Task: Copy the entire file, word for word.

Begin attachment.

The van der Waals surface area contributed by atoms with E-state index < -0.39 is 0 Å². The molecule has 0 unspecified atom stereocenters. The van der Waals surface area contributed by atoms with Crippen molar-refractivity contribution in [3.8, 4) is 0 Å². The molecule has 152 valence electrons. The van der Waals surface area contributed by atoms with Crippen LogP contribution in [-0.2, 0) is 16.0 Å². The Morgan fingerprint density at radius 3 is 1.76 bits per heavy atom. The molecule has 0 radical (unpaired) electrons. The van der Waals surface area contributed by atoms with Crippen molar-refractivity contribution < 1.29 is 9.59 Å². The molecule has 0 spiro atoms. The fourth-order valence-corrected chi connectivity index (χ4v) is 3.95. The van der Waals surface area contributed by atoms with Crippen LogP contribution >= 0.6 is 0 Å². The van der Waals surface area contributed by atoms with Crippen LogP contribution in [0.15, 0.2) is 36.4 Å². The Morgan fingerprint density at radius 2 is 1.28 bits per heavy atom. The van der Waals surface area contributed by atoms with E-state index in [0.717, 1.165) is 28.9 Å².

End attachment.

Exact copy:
The van der Waals surface area contributed by atoms with E-state index < -0.39 is 0 Å². The molecule has 0 unspecified atom stereocenters. The van der Waals surface area contributed by atoms with Crippen molar-refractivity contribution in [3.8, 4) is 0 Å². The molecule has 152 valence electrons. The van der Waals surface area contributed by atoms with Crippen LogP contribution in [-0.2, 0) is 16.0 Å². The Morgan fingerprint density at radius 3 is 1.76 bits per heavy atom. The molecule has 0 radical (unpaired) electrons. The van der Waals surface area contributed by atoms with Crippen molar-refractivity contribution < 1.29 is 9.59 Å². The molecule has 0 spiro atoms. The fourth-order valence-corrected chi connectivity index (χ4v) is 3.95. The van der Waals surface area contributed by atoms with Crippen LogP contribution >= 0.6 is 0 Å². The van der Waals surface area contributed by atoms with Crippen LogP contribution in [0.15, 0.2) is 36.4 Å². The Morgan fingerprint density at radius 2 is 1.28 bits per heavy atom. The van der Waals surface area contributed by atoms with E-state index in [0.717, 1.165) is 28.9 Å².